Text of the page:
WASHINGTON — Borrowing by U.S. consumers grew at a faster-than-expected pace in July as auto and other personal loans surged, offsetting a drop in credit card debt, Federal Reserve System figures showed Tuesday.
Borrowing rose by $5.3 billion for the month to $1.27 trillion, after rising a revised $8.8 billion during June. Previously, the Fed said June borrowing increased $6.7 billion. Analysts had expected an increase of $3 billion for July.
Economists watch the Fed's consumer credit statistics because it helps them gauge changes in consumer spending, which accounts for two-thirds of the overall economic activity.
Revolving loans, which include credit card borrowing, fell $2.1 billion in July, after rising $4.2 billion in June.
Auto loans rose $3.5 billion, after increasing $2.9 billion. Other types of installment loans increased $4 billion, after rising $1.6 billion.
The pace of consumer credit was rising at a 5% annual rate during July, the Fed said. That's down from the 8.4% pace of borrowing in June.
Growth in consumer credit is slower than just a couple of years ago for a variety of reasons, analysts said. An abundance of jobs, rising incomes and low interest rates have allowed many consumers to pay cash for purchases and to refinance and consolidate existing debt.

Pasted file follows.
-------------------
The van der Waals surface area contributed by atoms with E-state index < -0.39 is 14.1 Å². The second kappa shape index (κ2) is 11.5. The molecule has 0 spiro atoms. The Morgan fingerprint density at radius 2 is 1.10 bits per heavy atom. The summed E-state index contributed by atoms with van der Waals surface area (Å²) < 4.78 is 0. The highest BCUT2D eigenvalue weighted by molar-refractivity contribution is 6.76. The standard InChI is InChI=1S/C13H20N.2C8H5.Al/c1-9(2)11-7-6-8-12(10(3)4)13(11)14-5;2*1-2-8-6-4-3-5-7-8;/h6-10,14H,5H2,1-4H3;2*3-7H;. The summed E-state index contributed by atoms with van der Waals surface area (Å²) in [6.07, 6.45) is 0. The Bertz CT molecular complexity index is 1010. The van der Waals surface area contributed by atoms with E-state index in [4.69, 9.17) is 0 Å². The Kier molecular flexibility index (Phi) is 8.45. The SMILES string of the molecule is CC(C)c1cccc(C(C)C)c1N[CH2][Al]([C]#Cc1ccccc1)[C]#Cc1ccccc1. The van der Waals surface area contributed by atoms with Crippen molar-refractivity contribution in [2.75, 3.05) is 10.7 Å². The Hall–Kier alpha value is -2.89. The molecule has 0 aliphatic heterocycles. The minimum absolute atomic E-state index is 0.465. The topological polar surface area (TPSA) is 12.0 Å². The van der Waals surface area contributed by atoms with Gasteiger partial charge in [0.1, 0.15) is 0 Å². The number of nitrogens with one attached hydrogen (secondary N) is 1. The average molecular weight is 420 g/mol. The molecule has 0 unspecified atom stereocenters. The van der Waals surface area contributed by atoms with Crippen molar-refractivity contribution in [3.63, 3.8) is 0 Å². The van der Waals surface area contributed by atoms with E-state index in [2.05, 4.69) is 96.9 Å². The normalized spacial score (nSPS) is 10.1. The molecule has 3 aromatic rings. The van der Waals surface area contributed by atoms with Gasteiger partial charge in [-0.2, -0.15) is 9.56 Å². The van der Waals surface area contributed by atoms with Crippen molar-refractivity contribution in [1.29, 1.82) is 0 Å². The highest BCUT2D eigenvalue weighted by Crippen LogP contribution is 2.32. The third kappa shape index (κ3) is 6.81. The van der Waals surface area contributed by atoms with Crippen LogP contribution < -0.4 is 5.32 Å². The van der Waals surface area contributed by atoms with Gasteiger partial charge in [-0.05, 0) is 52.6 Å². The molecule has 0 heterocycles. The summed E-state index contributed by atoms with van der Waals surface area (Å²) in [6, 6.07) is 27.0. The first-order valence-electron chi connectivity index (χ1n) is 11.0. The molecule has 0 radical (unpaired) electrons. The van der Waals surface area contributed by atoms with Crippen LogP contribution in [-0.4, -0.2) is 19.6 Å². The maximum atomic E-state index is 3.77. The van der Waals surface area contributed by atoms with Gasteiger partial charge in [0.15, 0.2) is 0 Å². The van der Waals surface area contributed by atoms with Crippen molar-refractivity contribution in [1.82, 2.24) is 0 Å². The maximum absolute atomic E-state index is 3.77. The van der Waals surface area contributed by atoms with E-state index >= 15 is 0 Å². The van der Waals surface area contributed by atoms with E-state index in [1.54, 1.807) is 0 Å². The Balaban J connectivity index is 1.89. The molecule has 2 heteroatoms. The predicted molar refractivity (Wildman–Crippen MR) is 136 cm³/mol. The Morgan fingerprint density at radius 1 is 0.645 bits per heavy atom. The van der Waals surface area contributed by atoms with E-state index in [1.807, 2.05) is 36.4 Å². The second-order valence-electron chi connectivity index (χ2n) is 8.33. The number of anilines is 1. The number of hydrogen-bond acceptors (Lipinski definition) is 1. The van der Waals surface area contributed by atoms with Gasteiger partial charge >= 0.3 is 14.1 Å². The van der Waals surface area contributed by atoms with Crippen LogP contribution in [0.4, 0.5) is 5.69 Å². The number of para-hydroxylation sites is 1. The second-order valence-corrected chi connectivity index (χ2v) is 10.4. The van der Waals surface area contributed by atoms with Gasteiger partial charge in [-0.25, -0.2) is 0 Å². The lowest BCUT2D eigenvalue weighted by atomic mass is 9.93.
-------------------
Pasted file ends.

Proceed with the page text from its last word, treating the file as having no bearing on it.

Banks, thrifts, retail chains and other lenders have been less aggressive in extending credit to consumers after a surge in credit card delinquencies and bankruptcies.
The number of businesses and individuals filing for bankruptcy in U.S. federal courts hit a record level during the last 12 months, according to a report released last month from the Administrative Office of the U.S. Courts.
Since June 30, 1997, 1.43 million individuals and businesses filed for bankruptcy, compared with 1.32 million during the same period the year before, an increase of 8.5%, according to the court. Personal filings rose the most, jumping 9.2% to 1.38 million from 1.26 million. Business filings dropped 7% to about 50,000, from about 54,000.